SUWA is correct that environmental interests, such as “the desire to use or observe an animal species, even for purely esthetic purposes, is undeniably a cognizable interest for purpose of standing.” Lujan, 504 U.S. at 562–63, 112 S.Ct. 2130; see also S. Utah Wilderness All. v. Palma, 707 F.3d 1143, 1155–56 (10th Cir. 2013) (holding SUWA's environmental interests sufficiently concrete and particularized to challenge drilling leaseholds). But SUWA merely conjectures that (1) the United States will not zealously defend its title to the relevant roads, (2) the title adjudication will thus lead to an appreciably different outcome regarding pre-1976 uses, (3) this appreciable difference will lead Kane County to open the relevant roads to greater vehicular traffic than it would have otherwise, and finally (4) the greater vehicular traffic will, at the margin, cause aesthetic environmental injury to SUWA members who may return to the particular areas in the future.
As was the case in Clapper, the path leading to SUWA's asserted injury is too attenuated to establish Article III standing. This chain of events relies on a patchwork of assumptions and possibilities resulting from the decisions of multiple actors, each with its own interests and institutional checks. A proposed party cannot rely on mere “speculation” that its members who have visited the relevant environmental locale “will find their recreation burdened” in the future due to an uncertain chain of events. Earth Island, 555 U.S. at 499, 129 S.Ct. 1142. Similarly, in Palma we dismissed SUWA's administrative challenge to BLM drilling permits as unripe for judicial review because “[t]here [was] simply too much uncertainty as to when and what type of drilling, if any, [would] occur on the thirty-nine contested leases.” 707 F.3d at 1160.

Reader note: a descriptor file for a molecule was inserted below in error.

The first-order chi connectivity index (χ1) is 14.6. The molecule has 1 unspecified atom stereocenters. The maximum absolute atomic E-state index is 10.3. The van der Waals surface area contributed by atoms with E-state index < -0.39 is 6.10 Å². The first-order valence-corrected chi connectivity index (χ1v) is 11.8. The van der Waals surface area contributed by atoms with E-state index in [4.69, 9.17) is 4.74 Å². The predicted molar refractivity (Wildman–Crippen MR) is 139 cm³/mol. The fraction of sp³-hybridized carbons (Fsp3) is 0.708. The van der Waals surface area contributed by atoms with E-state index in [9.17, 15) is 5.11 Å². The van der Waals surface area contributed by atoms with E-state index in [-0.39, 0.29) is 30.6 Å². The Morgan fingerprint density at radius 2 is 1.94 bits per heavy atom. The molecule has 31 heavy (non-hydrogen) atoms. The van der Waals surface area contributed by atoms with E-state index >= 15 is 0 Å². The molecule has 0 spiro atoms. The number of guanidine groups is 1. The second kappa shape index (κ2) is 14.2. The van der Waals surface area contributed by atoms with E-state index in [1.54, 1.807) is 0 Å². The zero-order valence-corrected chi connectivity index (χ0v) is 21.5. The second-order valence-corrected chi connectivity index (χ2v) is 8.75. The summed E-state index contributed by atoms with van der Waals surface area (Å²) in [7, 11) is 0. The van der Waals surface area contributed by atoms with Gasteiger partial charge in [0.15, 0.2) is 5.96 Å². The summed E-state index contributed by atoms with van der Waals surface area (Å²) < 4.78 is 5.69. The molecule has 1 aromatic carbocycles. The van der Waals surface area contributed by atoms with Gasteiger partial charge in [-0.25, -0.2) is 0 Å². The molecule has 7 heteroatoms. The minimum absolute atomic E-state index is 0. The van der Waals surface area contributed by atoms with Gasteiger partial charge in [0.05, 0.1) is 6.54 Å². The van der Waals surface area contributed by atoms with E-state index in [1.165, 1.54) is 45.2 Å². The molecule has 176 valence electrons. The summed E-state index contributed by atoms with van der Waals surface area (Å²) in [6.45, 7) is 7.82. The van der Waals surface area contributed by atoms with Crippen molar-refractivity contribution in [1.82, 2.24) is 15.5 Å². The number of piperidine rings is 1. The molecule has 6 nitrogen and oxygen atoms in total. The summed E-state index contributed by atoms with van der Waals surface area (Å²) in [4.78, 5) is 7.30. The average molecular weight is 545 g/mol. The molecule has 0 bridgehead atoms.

For these reasons, I would find SUWA's alleged injury is not an imminent injury-in-fact for purposes of Article III standing.
2. Third-Party Standing
Even if SUWA could assert constitutional standing, it would lack standing under the third-party standing doctrine. “[A] party generally must assert his own legal rights and interests, and cannot rest his claim to relief on the legal rights or interests of third parties.” Kowalski v. Tesmer, 543 U.S. 125, 129, 125 S.Ct. 564, 160 L.Ed.2d 519 (2004) (internal quotation marks omitted); see also Collins, 916 F.3d at 1312–13.